1988 bi-level building practices and energy retrofit
Have been reading on here for years, I did search this topic and found a lot of good information but still have some questions. I am in the processes of buying my first home.
It is a 1988 split level in southern NY zone 5, block wall foundation. The basement is finished, there is no form of insulation on the floor, wall or ceiling. The attic has fiberglass bat insulation that needs to be fixed and there are no vent channels. There is a central air conditioning system in the attic and many unsealed penetrations. The house has plywood sheathing and 3/8″ xps under the vinyl siding and the front has a brick wall in front of sheathing/ 3/8″ xps.
There is fireplace in basement that appears to have wide open make up air channel. Id like to install wood stove insert but have a way to close the make up air when not in use.
With the basement finished I am unsure were to begin. maybe the attic. Part of me feel this house is a lost cause for energy efficiency and to just live with it for 5-10 years until I can build a proper house. NY offers a free home energy assessment/ blow door test that I plan on having done. Any advice is appreciated.
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With a sub- 10 year time window for "payback", unless it's heavily subsidized there isn't much more that will actually pay back other than air-sealing the attic floor/ceiling plane and the ducts.
[edited to add]
Air sealing the basement might still pay off too, depending on how much demolition might be needed to do it.
Insulating cantilevered floors hanging exterior to the basement (common in "raised ranch" type buildings) will pay off in wintertime comfort, if not totally on a energy savings.
We need to know which "part of you" we are talking to. Are we talking to the part of you that wants to fix up this house and live in it to many years? Or are we talking to the part of you who wants to move out soon?
Thanks for the imput, I want to fix up the items that can be more easily remedied. A complete energy retrofit may be off the table. Starting with air sealing the attic and spending some time up there sounds like a good idea. How would you adress the cantilevered portion of the home.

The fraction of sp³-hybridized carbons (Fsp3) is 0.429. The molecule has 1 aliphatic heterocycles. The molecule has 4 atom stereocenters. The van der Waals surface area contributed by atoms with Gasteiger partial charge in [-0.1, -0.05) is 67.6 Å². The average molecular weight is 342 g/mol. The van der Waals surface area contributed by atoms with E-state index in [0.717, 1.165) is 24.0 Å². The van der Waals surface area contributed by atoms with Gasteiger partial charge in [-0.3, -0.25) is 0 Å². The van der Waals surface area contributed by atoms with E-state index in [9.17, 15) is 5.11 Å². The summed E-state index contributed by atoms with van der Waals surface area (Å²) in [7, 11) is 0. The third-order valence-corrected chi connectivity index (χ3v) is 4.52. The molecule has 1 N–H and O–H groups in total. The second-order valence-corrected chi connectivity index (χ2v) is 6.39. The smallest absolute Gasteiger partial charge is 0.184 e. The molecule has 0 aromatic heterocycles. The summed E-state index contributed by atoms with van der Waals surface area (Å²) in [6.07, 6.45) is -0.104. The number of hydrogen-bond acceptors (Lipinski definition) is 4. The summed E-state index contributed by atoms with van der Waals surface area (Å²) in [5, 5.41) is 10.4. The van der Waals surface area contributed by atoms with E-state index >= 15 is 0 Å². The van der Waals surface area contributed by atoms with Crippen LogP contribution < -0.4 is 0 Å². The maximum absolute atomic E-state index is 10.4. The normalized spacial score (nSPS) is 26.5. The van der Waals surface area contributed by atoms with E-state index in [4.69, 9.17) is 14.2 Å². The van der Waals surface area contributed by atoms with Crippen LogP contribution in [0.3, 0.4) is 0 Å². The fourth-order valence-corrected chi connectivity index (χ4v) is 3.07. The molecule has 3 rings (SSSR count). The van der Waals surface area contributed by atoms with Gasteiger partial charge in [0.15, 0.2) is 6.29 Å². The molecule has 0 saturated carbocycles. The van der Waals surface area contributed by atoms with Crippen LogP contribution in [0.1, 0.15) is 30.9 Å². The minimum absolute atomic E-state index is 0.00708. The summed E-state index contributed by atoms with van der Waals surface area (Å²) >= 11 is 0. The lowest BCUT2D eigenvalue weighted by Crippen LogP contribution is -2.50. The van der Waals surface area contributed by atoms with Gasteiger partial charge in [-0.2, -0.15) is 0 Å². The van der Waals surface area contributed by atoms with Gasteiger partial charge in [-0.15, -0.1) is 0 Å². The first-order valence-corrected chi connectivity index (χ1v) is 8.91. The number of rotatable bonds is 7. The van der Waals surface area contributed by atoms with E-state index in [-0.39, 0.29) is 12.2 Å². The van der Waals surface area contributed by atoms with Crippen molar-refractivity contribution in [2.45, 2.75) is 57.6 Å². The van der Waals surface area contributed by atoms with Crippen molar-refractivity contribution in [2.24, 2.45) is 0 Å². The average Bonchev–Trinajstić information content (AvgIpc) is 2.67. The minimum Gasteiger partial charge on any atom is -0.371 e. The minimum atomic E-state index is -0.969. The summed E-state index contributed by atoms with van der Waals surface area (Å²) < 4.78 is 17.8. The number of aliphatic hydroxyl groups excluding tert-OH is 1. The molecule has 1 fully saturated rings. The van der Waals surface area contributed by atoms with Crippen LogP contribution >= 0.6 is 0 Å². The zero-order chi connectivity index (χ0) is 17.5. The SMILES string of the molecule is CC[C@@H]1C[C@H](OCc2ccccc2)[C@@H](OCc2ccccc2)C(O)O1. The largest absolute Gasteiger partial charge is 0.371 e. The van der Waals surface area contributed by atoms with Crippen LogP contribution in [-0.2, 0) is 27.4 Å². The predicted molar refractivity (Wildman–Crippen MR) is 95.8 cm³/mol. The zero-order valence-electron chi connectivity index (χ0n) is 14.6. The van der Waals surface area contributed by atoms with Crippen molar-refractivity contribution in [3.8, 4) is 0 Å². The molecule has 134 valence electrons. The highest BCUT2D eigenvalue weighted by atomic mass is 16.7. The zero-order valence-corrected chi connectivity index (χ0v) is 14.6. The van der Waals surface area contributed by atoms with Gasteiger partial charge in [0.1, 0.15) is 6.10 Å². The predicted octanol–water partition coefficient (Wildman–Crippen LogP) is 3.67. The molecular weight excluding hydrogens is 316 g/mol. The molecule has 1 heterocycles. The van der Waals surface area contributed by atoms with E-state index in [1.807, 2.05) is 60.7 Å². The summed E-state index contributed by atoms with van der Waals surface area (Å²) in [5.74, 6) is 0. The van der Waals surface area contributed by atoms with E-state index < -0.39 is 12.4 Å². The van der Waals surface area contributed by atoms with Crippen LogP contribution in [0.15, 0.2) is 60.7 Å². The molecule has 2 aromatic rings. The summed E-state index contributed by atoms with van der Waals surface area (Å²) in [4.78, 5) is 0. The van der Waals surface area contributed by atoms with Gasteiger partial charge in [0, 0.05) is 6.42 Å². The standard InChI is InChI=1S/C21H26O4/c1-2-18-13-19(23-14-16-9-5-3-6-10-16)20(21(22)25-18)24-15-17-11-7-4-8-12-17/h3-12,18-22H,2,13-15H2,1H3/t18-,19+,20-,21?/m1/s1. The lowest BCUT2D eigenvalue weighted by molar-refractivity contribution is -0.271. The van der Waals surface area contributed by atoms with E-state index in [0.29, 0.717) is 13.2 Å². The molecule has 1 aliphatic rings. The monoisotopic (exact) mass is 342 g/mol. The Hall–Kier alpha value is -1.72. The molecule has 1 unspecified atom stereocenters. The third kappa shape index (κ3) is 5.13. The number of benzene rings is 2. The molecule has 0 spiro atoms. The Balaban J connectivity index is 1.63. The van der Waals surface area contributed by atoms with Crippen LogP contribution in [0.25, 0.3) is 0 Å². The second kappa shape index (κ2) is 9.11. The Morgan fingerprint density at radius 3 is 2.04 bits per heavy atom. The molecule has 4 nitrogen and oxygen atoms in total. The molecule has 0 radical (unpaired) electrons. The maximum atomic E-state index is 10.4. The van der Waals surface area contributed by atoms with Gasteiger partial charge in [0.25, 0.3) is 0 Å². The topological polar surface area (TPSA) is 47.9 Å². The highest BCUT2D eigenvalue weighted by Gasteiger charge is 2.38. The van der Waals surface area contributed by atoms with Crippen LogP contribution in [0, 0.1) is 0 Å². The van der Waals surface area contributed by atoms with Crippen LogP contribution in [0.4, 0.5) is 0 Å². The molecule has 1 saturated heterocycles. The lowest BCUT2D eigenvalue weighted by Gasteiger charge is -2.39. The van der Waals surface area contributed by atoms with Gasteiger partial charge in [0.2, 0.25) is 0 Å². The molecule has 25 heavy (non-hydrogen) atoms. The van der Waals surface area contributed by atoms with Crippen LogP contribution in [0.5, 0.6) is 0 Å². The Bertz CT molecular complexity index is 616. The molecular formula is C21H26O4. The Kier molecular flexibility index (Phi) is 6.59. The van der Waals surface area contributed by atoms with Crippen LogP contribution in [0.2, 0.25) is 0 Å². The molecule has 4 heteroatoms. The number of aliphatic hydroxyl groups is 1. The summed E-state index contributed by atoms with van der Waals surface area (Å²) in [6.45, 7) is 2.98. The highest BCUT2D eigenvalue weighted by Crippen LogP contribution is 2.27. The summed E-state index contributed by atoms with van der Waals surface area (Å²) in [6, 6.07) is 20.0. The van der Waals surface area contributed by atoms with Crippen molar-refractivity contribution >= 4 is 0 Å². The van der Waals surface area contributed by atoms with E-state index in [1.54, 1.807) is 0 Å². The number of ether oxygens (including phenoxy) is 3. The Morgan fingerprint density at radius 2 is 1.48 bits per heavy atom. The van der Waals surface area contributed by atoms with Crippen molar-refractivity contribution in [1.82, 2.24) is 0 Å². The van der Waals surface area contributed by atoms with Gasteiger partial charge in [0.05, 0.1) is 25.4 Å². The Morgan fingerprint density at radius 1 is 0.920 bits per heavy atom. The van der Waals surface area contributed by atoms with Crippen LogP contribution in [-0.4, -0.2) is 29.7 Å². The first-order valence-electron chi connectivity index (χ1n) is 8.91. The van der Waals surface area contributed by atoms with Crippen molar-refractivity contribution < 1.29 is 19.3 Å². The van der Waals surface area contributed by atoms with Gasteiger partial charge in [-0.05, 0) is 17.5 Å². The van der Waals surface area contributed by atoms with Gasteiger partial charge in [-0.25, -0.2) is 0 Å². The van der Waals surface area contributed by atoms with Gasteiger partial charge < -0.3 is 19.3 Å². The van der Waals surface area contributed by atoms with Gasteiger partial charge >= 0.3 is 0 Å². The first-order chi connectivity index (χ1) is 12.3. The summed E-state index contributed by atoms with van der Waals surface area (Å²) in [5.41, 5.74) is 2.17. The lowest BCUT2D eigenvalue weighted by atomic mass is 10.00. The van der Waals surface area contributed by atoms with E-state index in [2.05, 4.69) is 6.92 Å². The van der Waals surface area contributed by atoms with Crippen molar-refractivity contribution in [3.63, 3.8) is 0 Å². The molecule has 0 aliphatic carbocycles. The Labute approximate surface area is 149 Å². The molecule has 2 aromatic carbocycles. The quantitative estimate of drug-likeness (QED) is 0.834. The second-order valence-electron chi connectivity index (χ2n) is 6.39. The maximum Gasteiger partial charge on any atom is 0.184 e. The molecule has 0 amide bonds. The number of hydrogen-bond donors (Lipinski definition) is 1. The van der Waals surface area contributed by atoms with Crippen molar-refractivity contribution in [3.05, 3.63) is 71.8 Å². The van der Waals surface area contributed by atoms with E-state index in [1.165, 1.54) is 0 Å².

Do you think blown in insulation in the basement ceiling/ first floor would be worth while?
Specific to the cantilevered floor question, see this:
If the air-barrier in the joist bays and the insulation in contact with the subfloor is foam board and well sealed you don't need foam board on the bottom.exterior sides of the cantilever cavity. Something like this:
If there is any plumbing in side the cantilevered bays you're insulating, make sure to have at least 2/3 of the total R exterior to the pipe. That may require boxing in some slots between the plumbing & subfloor if the plumbing is nearer the bottom of the bay than up close to the subfloor.
If the basement is conditioned living space &/or has the furnace/boiler in it, do NOT insulate the basement ceiling.
Q. "How would you address the cantilevered portion of the home?"
A. Read this article for a few ideas: "How to Insulate a Cold Floor."
Q. "Do you think blown-in insulation in the basement ceiling/ first floor would be worthwhile?"
A. No -- that's somewhere way down the list, close to "never." Start by air sealing your basement -- to the extent that you have access to any of the leaky areas.
The deal ended up falling apart at the last minute. None the less great information.